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All Negative DFA Tests Should Be Followed By Culture For the Diagnosis of B. pertussis

Question

  • A 2 year old boy with recent onset cough, rhinnorrhea, questionable apneic episode and sick exposure, presents to my clinic. A direct flourescent antibody (DFA) test is sent off and comes back negative. Consideration is given as to whether or not to send off a culture specimen.

Clinical Bottom Lines

  1. DFA is sufficiently less sensitive (sensitivity = 68.5%) than culture in the diagnosis of B. pertussis.  Therefore a negative DFA test should always be followed up with a culture specimen.
  2. A positive DFA result should prompt one to treat.
  3. Interpretation of culture results should be approached with caution as well - oftentimes your clinical suspicion is your best diagnostic tool.
  4. Treatment should not be delayed, and the decision to treat should rely upon diagnostic criteria and clinical relevance.


Summary of Key Evidence

  1. Nasopharyngeal secretions were collected from 223 children (regardless of age)  who presented to St. Christopher's Hospital for Children with symptoms suggestive of B. pertussis infection. Symptoms included cough- sometimes accompanied by cyanosis, vomiting, whooping, and/or choking- rhinnorrhea and congestion.1
  2. Secretions from each individual patient were prepared by culturing on Regan-Lowe agar and by direct fluorescent antibody testing. The cultures were examined daily for 7 days for the presence of small, round glistening colonies. The  DFA tests were analyzed and considered positive when short rods with rims of  fluorescence were visualized with respect to antiglobulin and not visualized with respect to goat antirabbit globulin.
  3. B.pertussis was detected in 38 of the 223 patients entered into the study.  Twelve patients were culture positive and DFA negative. No patient was DFA positive and culture negative. 178 patients were culture negative and DFA negative.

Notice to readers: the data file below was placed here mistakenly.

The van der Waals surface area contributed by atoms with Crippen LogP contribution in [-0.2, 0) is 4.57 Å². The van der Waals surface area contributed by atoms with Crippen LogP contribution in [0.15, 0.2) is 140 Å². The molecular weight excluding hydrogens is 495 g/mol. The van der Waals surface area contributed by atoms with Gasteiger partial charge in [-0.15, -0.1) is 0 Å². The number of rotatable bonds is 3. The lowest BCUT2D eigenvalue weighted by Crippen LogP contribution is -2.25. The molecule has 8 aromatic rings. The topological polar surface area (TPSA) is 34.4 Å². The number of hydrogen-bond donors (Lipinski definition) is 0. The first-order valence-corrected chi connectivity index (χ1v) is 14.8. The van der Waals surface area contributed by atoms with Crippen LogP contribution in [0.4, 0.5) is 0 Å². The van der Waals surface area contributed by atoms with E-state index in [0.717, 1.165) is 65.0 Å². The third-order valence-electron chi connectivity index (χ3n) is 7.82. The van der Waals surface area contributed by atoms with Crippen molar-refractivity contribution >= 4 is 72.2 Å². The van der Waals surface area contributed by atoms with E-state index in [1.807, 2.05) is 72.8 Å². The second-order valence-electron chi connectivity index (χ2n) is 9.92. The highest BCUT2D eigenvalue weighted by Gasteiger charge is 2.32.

4. According to this study- the sensitivity of DFA when compared to culture  is  68.5% -The specificity of DFA is 100%.
  5. The prevalence of pertussis infection in this population was approximately 18%, thereby giving a positive DFA result post-test probability approaching 100%, and a negative DFA result post-test probability of approximately 7-10%.

Additional Comments

  • The role of culture as the goal standard in diagnosing pertussis has come into question as other tests such as serology and polymerase chain reaction have proven to be both more specific and sensitive.2
  • Specimen collection from the nasopharynx appears to be more appropriate than from the throat.3
  • Lymphocytosis > 50 % was observed in all patients. Lymphocytosis > 70% was observed in 47% of 30 patients studied with documented pertussis infection.  Thus, this finding remains important clinically.
  • 95% of patients had a cough - only 16% of patients had the characteristic 'whoop' associated with the cough. It usually occurres late in the clinical course, making this less useful in deciding whom to test.
  •  63% of patients with documented pertussis infections were hospitalized. Out of the 38 patients, complications included 6 cases of OM, 3 cases of pneumonia and 1 case of apnea requiring mechanical ventilation.

Citation

  1. Gilligan PH. Fisher MC.  Importance of Culture in Laboratory diagnosis of Bordetella pertussis infections.  Journal of Clin Microbiology.  20(5):891-93, 1984.
  2. vanderZee A. Agterberg C. Peeters M.  A clinical validation of B. pertussis and B. parapertussis polymerase chain reaction: comparison with culture and serology using samples from patients with suspected whooping cough from a highly immunized population. Journal of Infectious Diseases. 174(1):89-96, 1996.
  3. Marcon, MJ. Hamoudi AC.  Comparisons of throat and nasopharyngeal swab specimens for culture diagnosis of Bordetella pertussis infection.  Journal of  Clinical Microbiology. 25(6):1109-1110, 1987.
  4.  Waggoner-Fountain L. Hayden GF.  Pertussis in primary care practice.  Primary Care Clinics in Office Practice   vol 23, number 4 1996.

CAT Author: Rudo Benjamin, MD

CAT Appraisers: <Reviewers>, MD

Date appraised: August 31, 1998

Last updated June 15, 2003
Department of Pediatrics and Communicable Diseases
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